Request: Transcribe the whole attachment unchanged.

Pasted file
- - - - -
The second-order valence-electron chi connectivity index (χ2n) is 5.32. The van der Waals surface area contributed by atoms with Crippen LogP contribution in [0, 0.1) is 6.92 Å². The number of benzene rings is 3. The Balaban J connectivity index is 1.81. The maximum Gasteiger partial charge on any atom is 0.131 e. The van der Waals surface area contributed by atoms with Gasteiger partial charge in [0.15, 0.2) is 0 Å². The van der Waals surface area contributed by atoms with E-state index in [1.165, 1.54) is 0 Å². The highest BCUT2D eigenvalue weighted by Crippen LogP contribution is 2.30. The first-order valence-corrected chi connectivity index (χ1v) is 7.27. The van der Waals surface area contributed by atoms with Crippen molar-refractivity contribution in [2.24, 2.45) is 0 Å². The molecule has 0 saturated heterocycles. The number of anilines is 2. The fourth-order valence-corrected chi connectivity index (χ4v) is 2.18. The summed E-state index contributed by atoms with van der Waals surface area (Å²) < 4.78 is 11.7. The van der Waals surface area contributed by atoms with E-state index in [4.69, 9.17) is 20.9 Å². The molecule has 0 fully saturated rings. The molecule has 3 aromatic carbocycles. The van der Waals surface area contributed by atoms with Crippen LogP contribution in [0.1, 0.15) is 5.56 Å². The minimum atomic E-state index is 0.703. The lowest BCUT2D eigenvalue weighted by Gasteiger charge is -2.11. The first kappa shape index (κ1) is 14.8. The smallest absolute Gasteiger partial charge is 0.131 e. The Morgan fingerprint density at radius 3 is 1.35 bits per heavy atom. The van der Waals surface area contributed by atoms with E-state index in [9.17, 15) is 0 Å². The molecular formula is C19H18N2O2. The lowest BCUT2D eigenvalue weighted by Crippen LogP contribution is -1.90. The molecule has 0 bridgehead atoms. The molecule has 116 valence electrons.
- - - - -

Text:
The second-order valence-electron chi connectivity index (χ2n) is 5.32. The van der Waals surface area contributed by atoms with Crippen LogP contribution in [0, 0.1) is 6.92 Å². The number of benzene rings is 3. The Balaban J connectivity index is 1.81. The maximum Gasteiger partial charge on any atom is 0.131 e. The van der Waals surface area contributed by atoms with Gasteiger partial charge in [0.15, 0.2) is 0 Å². The van der Waals surface area contributed by atoms with E-state index in [1.165, 1.54) is 0 Å². The highest BCUT2D eigenvalue weighted by Crippen LogP contribution is 2.30. The first-order valence-corrected chi connectivity index (χ1v) is 7.27. The van der Waals surface area contributed by atoms with Crippen molar-refractivity contribution in [2.24, 2.45) is 0 Å². The molecule has 0 saturated heterocycles. The number of anilines is 2. The fourth-order valence-corrected chi connectivity index (χ4v) is 2.18. The summed E-state index contributed by atoms with van der Waals surface area (Å²) < 4.78 is 11.7. The van der Waals surface area contributed by atoms with E-state index in [4.69, 9.17) is 20.9 Å². The molecule has 0 fully saturated rings. The molecule has 3 aromatic carbocycles. The van der Waals surface area contributed by atoms with Crippen LogP contribution in [0.1, 0.15) is 5.56 Å². The minimum atomic E-state index is 0.703. The lowest BCUT2D eigenvalue weighted by Gasteiger charge is -2.11. The first kappa shape index (κ1) is 14.8. The smallest absolute Gasteiger partial charge is 0.131 e. The Morgan fingerprint density at radius 3 is 1.35 bits per heavy atom. The van der Waals surface area contributed by atoms with E-state index in [9.17, 15) is 0 Å². The molecular formula is C19H18N2O2. The lowest BCUT2D eigenvalue weighted by Crippen LogP contribution is -1.90. The molecule has 0 bridgehead atoms. The molecule has 116 valence electrons.